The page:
Reverse Proxy Proxmox VNC With Nginx

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Reverse Proxy Proxmox VNC With Nginx

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proxmox logo gradThe noVNC console in the Proxmox Web GUI transfers it’s data through a technology called Websockets. Websockets often work in tandem with normal HTTP traffic and therefore often use the same end point (IP and port). Proxmox uses port 8006 by default for all web traffic; this includes the Web GUI you see and a websockets stream for the VNC console.

If you don’t already have Nginx set up, see my other post on How to reverse proxy the Proxmox Web GUI.

You’ll also need one of the more recent versions of Nginx for this to work.

If you use Nginx to reverse proxy your Proxmox Web GUI already, making it websocket compatible is very easy. In fact, it’s as easy as adding three additional lines to your Nginx config file for the location tag that serves your Proxmox Web GUI.

Open up your sites-available config file for your Proxmox site with a text editor:

Find the location tag for your site and add the following:

The resulting site should look similar to the below:

 


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Enable Compression in Nginx

Category : How-to

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nginx-logoEnabling web content compression is one of the simplest ways to save bandwidth and, for some users, speed up the time it takes to serve a page. All modern browsers support content compression and the CPU overhead for clients is a thing of the past.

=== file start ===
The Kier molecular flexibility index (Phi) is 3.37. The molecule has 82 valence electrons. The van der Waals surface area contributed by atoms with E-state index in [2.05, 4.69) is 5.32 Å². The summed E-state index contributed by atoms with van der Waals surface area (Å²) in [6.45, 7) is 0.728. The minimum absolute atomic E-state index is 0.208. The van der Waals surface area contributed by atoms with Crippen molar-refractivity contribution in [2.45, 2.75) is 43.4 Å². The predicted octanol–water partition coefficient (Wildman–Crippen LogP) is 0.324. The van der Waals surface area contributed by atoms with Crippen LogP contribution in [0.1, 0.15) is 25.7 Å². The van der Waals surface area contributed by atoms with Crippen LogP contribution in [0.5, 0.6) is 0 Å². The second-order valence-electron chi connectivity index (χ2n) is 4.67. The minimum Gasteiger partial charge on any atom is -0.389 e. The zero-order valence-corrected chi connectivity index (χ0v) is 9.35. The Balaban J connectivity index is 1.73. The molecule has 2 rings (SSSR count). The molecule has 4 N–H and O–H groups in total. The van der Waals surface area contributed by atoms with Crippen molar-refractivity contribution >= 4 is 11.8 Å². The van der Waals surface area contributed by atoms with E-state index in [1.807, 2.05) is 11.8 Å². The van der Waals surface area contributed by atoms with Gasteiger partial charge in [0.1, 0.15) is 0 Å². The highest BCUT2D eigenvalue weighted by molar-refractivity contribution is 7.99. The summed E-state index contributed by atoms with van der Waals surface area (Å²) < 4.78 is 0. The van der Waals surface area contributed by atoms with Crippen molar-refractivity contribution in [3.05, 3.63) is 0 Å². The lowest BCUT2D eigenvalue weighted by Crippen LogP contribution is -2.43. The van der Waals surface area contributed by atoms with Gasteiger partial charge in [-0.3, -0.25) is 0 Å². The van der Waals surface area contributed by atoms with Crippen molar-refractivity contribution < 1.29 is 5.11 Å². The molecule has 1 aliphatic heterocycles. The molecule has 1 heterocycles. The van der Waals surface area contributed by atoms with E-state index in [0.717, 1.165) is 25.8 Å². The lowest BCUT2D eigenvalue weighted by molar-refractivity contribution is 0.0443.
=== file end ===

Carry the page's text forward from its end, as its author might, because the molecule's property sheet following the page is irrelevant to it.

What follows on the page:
Compressing content on your server however, can be CPU intensive and something you may have to plan for. Generally, compressing anything is a trade off between size of the content and the CPU cycles required in compressing it. With Nginx, content that has compression enabled has to be sent through a gzip algorithm to compress it before it’s sent to the client.

Some content does not lend itself to compression in this manner. such as images and zip archives. This is because this content has already been compressed and compressing further will have little or no result. In fact, certain types of content can even end up larger after compression. Due to this, we only tend to compress content such as HTML, CSS, JS, XML and other text based content.

The below steps will enable gzip compression for the entire Nginx server – that includes all server{} tags listed in the sites-enabled config.

Create a new file called compression.conf in the Nginx conf.d directory. If this directory doesn’t exist on your Nginx installation, you can add this to the bottom of nginx.conf.

Add the below text and save and close the file.

I won’t detail each line in the file, but two of the interesting attributes are:

  • gzip_comp_level – this is the compression level that gzip will apply to the content, between 1 and 9 where 1 is the lowest compression and 9 is the highest. Again, this is a trade of between CPU (and therefore time to compress the content) and the resulting file size. 5 – 7 is usually considered a sensible range for this value.